The Things I Didn’t Do

When Shannon was little and I was a single parent, I often wished that I had more time to cuddle and coddle her. She was an adorable and agreeable little girl and eager to please; she often took on adult tasks at an early age. She could read maps and acted as my navigator in the car almost as soon as she could read. She bought her own clothes within a very limited budget by the time she was in middle school. When Rosemary and I started living together and I wanted her daughter, Talmadge, to take on more household tasks, I would tell them how Shannon had assumed those responsibilities at a much earlier age. Rosemary and her daughter still tease me, "We know, we know, Shannon did her laundry when she was in the womb." [To read the whole post, click on the title]

The Only Day We Have

As a child, I looked at my beloved Nanna and wondered, “What does it feel like to be so old?” I tried to imagine how my grandmother could get through her days, knowing she was so close to death. (My grandmother was younger then, than I am now!) For me, now that I am Nanna, I have to say, I don’t think about death that often. Mostly, I think about my tasks for the day, whatever I am writing about, how my family and friends are doing, the state of the world, or what I will cook for dinner. On the other hand, I do think about dying more now than I did when I was my daughter’s age. But mostly, it feels like death is some distant future that I will pay more attention to later. I often visualize myself as being at a much younger age than my sometimes hesitant steps and banister-grasping hands give witness to. I go through my days as if I am immortal, imagining endless futures. [Click on the Title to read the rest of the post.]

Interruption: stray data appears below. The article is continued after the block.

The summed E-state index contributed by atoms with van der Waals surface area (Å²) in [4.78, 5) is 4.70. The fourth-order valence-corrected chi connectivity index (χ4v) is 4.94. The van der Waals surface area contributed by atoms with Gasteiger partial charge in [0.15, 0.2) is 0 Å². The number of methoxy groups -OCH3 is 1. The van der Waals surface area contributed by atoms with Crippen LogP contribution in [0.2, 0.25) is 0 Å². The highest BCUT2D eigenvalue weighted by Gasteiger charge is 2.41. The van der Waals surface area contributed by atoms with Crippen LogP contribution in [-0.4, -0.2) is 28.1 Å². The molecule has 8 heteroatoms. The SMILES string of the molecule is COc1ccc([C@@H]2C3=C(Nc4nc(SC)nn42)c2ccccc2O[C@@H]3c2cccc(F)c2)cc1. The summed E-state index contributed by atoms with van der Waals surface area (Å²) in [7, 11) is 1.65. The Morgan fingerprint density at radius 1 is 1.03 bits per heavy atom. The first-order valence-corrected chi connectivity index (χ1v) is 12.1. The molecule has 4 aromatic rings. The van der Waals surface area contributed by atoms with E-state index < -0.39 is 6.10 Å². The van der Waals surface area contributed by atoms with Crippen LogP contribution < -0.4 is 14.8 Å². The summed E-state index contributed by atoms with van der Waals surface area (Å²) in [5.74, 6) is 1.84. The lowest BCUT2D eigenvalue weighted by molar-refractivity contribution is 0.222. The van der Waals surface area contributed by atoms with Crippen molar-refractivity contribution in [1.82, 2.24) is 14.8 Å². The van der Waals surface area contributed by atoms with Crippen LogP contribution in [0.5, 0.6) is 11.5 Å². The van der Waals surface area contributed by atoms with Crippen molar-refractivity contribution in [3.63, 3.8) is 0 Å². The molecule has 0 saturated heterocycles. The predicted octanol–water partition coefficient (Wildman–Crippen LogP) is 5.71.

Alpha Prime and Me

I hate the Newark Airport. Well, I kind of hate all airports. Airports are places designed, I am convinced, to remind me of my obsolescence.  We stop for breakfast at a restaurant on the way to our gate. I hesitate. The last time I ate in this restaurant, I left in tears because of what I saw as the dehumanization of society. There aren’t many options for better eating. We go in and sit down. After getting some help submitting our breakfast requests on the IPad, we face each other across the table. But all I can see of Rosemary is the top of her head. The IPad on which we place our orders flashes ads, opportunities for reading different papers, watching trailers for movies, playing games, and ordering more food. It is too distracting for me, and I try to shut it off, but all I can get is a screen that shows my own eyes staring back at me. I peer around the screen to see Rosemary. “What did you order?” I ask, since I can not see her plate. [Click on title to read the rest of the post.]

Cancer Redux

Rosemary’s cancer has recurred and is in her lymph nodes. We learned of the diagnosis on our second day of vacation in Maine. We returned immediately to the city for three weeks of doctor appointments, tests, and--even more stressful—waiting for test results. We cry, we laugh, we hold each other, we anguish at what lies ahead. She did everything right the first time; this is not fair. With each test result, we exult or sink into despair. With each doctor’s visit, we hope for a plan, a strategy as to how our lives will proceed for the next year. But the oncologist needs more data, more MRIs, ultrasounds, and biopsies. We wait. We wait. [Click on title to read the rest of the post.]